When the Buddha defines right resolve, he defines it in three terms: resolve for renunciation, resolve for non-ill will, and resolve for harmlessness. The first one is obviously different from the other two. And the question often comes up, “How are the other two different from each other?” If you have ill will for someone, it’s very close to wanting to see them harmed, wanting to do them harm. And there actually is a close relationship, but there is a distinction.
Ill will is the opposite of goodwill. Harmfulness is the opposite of compassion. Goodwill is a general wish for happiness, for your own happiness and for others. Compassion is what you feel when you have goodwill for someone else but you see that they’re suffering or they’re acting on the causes that would lead to suffering. This can apply to yourself as well as to other people.
So it follows that ill will is a general desire to see someone suffer or to do things that will cause suffering. Harmfulness is more specific: You see somebody’s down and you want to harm them. In other words, they’re suffering, they’re poor, they’re in a position of weakness, and you want to take advantage of that weakness. That’s what harmfulness is.
So when we resolve on harmlessness, we don’t pile on other people—and we don’t pile on ourselves. Sometimes when we’re feeling weak in the practice, part of the mind will jump on us and say, “That’s a sign that you should give up.” This doesn’t necessarily mean giving up entirely but just, say, giving up for tonight. You can start telling yourself all kinds of stories about how the meditation’s not going well. You sit down. Your mind is all over the place and you tell yourself, “Gee, I shouldn’t be meditating. My mind’s a mess.” That’s harmfulness right there, that thought. And as Ajaan Lee once said, “If you can do harm to your own goodness, it’s very easy to let it spread out and you start thinking about doing harm to other people’s goodness, too.”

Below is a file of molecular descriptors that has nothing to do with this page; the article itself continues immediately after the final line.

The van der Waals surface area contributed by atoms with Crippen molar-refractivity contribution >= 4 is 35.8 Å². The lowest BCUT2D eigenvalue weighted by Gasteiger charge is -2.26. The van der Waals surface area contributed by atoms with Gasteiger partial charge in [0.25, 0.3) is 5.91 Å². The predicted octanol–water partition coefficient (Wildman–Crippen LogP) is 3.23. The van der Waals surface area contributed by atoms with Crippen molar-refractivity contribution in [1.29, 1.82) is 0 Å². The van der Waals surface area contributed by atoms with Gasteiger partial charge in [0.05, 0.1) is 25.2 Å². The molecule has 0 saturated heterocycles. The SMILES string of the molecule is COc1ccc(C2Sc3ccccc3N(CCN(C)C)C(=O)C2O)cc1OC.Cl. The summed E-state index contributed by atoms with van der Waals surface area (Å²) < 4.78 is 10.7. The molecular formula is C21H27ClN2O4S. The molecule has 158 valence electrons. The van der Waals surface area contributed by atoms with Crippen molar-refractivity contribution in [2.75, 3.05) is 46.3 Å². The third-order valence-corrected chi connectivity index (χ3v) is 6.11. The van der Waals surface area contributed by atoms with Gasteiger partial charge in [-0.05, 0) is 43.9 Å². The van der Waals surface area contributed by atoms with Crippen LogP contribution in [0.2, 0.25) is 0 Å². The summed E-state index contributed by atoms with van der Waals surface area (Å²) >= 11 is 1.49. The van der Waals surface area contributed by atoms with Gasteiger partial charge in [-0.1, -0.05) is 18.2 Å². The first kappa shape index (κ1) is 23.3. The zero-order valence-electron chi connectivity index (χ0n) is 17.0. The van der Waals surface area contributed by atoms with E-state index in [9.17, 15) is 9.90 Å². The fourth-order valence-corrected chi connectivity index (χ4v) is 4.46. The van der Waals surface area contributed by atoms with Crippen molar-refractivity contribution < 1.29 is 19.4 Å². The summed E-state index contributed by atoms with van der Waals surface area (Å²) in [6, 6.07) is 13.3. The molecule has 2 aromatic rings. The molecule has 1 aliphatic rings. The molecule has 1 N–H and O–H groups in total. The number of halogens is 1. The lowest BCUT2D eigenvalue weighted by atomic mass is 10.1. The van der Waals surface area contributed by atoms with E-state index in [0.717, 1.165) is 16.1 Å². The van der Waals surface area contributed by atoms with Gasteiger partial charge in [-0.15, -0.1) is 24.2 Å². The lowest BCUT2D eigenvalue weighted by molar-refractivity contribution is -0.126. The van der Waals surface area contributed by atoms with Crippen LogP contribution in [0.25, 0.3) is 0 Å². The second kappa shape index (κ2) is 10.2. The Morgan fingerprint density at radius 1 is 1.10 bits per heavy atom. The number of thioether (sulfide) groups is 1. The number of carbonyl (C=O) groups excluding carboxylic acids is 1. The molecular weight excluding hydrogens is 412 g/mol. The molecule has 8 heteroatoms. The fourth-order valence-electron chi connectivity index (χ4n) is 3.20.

It’s interesting that when the Buddha talks about benefiting others and harming them, it’s not a question so much of what you do to them. It’s what you get them to do that’s going to make the difference between benefit and harm. If you get people to observe the precepts, that’s for their benefit. If you try to dissuade them from practicing, if you try to tell them that the precepts don’t have to be held to all the time, or there are times when it’s justified to kill or to lie or whatever, that’s doing harm to those people. You’ve found them in a position of doubt or weakness, and you take advantage of that.